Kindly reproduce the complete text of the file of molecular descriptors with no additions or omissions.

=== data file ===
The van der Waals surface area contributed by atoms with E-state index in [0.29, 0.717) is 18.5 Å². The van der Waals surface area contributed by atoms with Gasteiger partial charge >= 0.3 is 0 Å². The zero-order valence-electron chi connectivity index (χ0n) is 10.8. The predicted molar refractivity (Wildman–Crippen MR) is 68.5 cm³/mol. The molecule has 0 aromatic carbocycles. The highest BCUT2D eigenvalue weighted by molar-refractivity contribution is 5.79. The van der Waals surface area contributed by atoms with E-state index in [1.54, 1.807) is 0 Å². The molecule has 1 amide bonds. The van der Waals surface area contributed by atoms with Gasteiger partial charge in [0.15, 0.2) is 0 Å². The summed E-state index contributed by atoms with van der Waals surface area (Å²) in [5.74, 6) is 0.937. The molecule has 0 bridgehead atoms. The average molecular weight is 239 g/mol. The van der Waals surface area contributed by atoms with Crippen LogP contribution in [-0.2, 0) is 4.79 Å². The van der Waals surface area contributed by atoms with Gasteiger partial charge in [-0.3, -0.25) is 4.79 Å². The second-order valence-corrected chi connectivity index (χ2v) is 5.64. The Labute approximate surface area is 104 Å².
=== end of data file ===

The van der Waals surface area contributed by atoms with E-state index in [0.29, 0.717) is 18.5 Å². The van der Waals surface area contributed by atoms with Gasteiger partial charge >= 0.3 is 0 Å². The zero-order valence-electron chi connectivity index (χ0n) is 10.8. The predicted molar refractivity (Wildman–Crippen MR) is 68.5 cm³/mol. The molecule has 0 aromatic carbocycles. The highest BCUT2D eigenvalue weighted by molar-refractivity contribution is 5.79. The van der Waals surface area contributed by atoms with E-state index in [1.54, 1.807) is 0 Å². The molecule has 1 amide bonds. The van der Waals surface area contributed by atoms with Gasteiger partial charge in [0.15, 0.2) is 0 Å². The summed E-state index contributed by atoms with van der Waals surface area (Å²) in [5.74, 6) is 0.937. The molecule has 0 bridgehead atoms. The average molecular weight is 239 g/mol. The van der Waals surface area contributed by atoms with Crippen LogP contribution in [-0.2, 0) is 4.79 Å². The van der Waals surface area contributed by atoms with Gasteiger partial charge in [-0.3, -0.25) is 4.79 Å². The second-order valence-corrected chi connectivity index (χ2v) is 5.64. The Labute approximate surface area is 104 Å².